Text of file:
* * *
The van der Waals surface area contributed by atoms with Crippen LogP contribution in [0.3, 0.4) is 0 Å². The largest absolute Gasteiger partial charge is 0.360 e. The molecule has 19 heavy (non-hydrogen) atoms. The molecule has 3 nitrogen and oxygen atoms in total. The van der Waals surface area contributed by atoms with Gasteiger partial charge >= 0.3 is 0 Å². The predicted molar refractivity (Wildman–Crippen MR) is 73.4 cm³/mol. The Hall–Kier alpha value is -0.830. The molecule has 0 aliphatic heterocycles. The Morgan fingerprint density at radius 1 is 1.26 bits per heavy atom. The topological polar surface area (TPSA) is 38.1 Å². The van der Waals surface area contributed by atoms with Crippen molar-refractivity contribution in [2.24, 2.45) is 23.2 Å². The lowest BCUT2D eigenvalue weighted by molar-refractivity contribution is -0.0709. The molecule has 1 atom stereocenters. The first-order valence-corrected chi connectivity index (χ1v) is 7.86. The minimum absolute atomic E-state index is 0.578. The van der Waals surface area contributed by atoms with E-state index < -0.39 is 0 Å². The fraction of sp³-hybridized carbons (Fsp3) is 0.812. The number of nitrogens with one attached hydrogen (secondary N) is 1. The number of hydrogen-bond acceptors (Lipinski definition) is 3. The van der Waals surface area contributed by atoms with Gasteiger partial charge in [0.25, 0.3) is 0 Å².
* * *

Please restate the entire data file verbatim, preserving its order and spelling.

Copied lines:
The van der Waals surface area contributed by atoms with Crippen LogP contribution in [0.3, 0.4) is 0 Å². The largest absolute Gasteiger partial charge is 0.360 e. The molecule has 19 heavy (non-hydrogen) atoms. The molecule has 3 nitrogen and oxygen atoms in total. The van der Waals surface area contributed by atoms with Gasteiger partial charge >= 0.3 is 0 Å². The predicted molar refractivity (Wildman–Crippen MR) is 73.4 cm³/mol. The Hall–Kier alpha value is -0.830. The molecule has 0 aliphatic heterocycles. The Morgan fingerprint density at radius 1 is 1.26 bits per heavy atom. The topological polar surface area (TPSA) is 38.1 Å². The van der Waals surface area contributed by atoms with Crippen molar-refractivity contribution in [2.24, 2.45) is 23.2 Å². The lowest BCUT2D eigenvalue weighted by molar-refractivity contribution is -0.0709. The molecule has 1 atom stereocenters. The first-order valence-corrected chi connectivity index (χ1v) is 7.86. The minimum absolute atomic E-state index is 0.578. The van der Waals surface area contributed by atoms with E-state index < -0.39 is 0 Å². The fraction of sp³-hybridized carbons (Fsp3) is 0.812. The number of nitrogens with one attached hydrogen (secondary N) is 1. The number of hydrogen-bond acceptors (Lipinski definition) is 3. The van der Waals surface area contributed by atoms with Gasteiger partial charge in [0.25, 0.3) is 0 Å².